THE BRITISH LIBRARY

Medieval manuscripts blog

19 December 2014

Handle With Care: The Conservation and Digitisation of the Phillipps Lectionary

Before British Library manuscripts reach your computer screens through the Digitised Manuscripts site, they are subjected to conservation assessments. These cover such matters as the angle at which the manuscript may be opened safely, the condition of the binding and the leaves, and any repairs that are required. The assessment for Add MS 82957 – the Phillipps Lectionary – was particularly detailed. The content and decoration of this manuscript, and the damage it sustained during its nine-hundred-and-fifty-odd-year life, have been covered in earlier blog posts. This latest instalment concerns the most recent chapter in its history: the repairs that were conducted to make it fit to be handled and photographed, and the digitisation process itself. 

Joints
Details of the joints between the front (L) and rear (R) binding and the spine, showing small splits, from the Phillipps Lectionary,
Add MS 82957 

The first conservation task was to do minor repairs to the binding, as the joints were starting to split. A delicate balance had to be struck between doing as little as possible to an unusual binding, and making it strong enough to cope with the repeated opening and closing that the rest of the conservation process would involve. 

Add_ms_82957_f065r_detail
Detail of repairs to rodent damage along the fore-edge of the manuscript,
Add MS 82957, f. 65r 

The objective was then to make the leaves safe enough to be handled for digitisation. The edges of the leaves had been weakened by mould and shredded by rodents – a grim combination! To repair these, fine Japanese tissues were used. They were pre-coated with a 2% isinglass solution and then reactivated with the same solution, in order to minimise the addition of moisture to the parchment. A benefit of isinglass is that it has immediate tack.  With heavily cockled parchment, as here, this is very useful, as it means that the parchment does not have to be flattened first before repairs are made. Fleeces, which can conform to such uneven surfaces better than blotting paper, were used to dry the repairs.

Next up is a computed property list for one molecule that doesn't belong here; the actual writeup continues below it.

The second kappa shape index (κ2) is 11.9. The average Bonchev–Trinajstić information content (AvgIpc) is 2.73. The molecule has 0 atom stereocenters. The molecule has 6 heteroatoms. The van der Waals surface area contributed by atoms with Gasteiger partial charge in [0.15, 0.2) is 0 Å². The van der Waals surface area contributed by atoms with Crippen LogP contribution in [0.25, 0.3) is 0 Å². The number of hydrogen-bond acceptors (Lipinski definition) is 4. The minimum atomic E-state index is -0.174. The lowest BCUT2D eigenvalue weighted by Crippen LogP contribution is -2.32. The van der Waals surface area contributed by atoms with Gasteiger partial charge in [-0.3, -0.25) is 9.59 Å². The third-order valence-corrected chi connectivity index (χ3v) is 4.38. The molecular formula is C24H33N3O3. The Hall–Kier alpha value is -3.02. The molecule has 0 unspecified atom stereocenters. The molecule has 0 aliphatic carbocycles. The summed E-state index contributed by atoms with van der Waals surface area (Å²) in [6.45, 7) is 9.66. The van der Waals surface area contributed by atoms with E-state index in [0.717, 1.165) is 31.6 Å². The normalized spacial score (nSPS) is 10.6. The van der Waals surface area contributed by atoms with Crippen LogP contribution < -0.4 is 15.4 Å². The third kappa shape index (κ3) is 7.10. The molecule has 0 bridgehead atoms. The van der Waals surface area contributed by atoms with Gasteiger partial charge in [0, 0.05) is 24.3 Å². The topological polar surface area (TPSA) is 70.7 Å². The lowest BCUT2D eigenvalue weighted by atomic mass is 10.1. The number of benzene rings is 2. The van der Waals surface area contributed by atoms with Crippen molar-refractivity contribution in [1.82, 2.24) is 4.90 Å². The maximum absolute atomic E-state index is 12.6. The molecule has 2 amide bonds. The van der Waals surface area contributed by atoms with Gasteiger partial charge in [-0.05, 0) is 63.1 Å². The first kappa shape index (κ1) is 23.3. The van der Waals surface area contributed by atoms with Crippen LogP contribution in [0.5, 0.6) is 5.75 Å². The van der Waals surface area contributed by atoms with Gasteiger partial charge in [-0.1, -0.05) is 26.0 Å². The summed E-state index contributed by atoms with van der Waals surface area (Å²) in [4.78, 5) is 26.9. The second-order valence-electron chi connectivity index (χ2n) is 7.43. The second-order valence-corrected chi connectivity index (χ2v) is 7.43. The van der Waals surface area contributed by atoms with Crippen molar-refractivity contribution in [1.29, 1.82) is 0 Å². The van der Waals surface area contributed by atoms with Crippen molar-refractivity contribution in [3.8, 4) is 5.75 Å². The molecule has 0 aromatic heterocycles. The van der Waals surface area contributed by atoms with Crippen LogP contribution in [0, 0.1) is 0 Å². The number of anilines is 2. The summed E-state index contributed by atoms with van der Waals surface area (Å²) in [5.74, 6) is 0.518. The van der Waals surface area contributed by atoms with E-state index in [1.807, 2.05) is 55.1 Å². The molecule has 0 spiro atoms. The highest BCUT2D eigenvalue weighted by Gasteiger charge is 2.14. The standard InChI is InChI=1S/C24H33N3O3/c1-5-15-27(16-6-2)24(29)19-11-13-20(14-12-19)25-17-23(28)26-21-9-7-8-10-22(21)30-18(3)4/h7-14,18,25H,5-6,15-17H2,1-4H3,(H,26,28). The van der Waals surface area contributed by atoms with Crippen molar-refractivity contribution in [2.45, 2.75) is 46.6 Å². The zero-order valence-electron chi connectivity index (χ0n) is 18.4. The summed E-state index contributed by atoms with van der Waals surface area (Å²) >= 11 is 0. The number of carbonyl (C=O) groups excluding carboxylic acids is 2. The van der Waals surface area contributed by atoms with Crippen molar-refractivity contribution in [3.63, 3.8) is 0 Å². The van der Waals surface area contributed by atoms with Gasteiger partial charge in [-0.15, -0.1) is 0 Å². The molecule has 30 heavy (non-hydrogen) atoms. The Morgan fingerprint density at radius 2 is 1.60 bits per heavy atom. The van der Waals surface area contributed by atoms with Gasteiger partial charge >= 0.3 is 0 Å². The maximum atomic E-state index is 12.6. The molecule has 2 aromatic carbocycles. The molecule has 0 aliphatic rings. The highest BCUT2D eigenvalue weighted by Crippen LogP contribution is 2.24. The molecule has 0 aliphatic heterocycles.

Add_ms_82957_f012v_detail
Detail of repairs made to rodent damage and a tear,
Add MS 82957, f. 12v 

In very weak areas, tissues were pre-coated with Klucel G: a consolidant that can be reactivated with ethanol. This avoids any moisture at all being added to the parchment – but it must be used with great care, because ethanol can also damage the structure of the parchment. 

Some areas were dry cleaned before repairs were placed, so long as it could be done safely, but the manuscript was not especially dirty overall. Detached fragments were reattached where their original location could be determined; a small number of other loose fragments are now stored separately with the manuscript. 

Add_ms_82957_f229r_detail
A detached portion of a partial leaf, now reattached in its original position,
Add MS 82957, f. 229r  

Two leaves that had been cut in half and left loose were rejoined in their original positions. 

Add_ms_82957_f161br
The silk bookmark after its repair,
Add MS 82957, f. 161r 

The silk bookmark attached to the binding was also in two pieces, and was joined together using silk crepeline. 

Add_ms_82957_helping hands
Full shot of the manuscript in a V-shaped cradle, with two people using fingers to hold the leaf in place
 

Once the manuscript had been conserved, it was possible for it to undergo digitisation. To protect against any further damage, our conservator and a member of the manuscripts team accompanied the manuscript throughout. A condition of digitisation was that a V-shaped cradle be used, in order best to support the manuscript. The photographer used an angled camera to shoot the manuscript. Two assistants were ‘on hand’ (literally!) to keep the leaves in place (a future blog post will look at the plastic ‘fingers’ that are being used). The photography took a full day to complete, with further image processing and quality checking taking some additional hours on top of that. 

The fragility of the Phillipps Lectionary means that, for the sake of its conservation, access to the manuscript must be restricted. Digitisation – undertaken with proper preparation and the assistance of skilled conservators and photographers – means that it is still possible for researchers to consult the object in the digital realm, and arguably enjoy a closer look through high resolution images than would ever be possible with the naked eye. In cases such as this, where the book’s covers must remain closed, digitisation is opening them up again to the world, for all to see. 

- James Freeman & Ann Tomalak

Comments

Fascinating. More of the same please. We guess at the detailed work you do, it is good to know just how detailed?

How about management / specification of the images?

Thanks.

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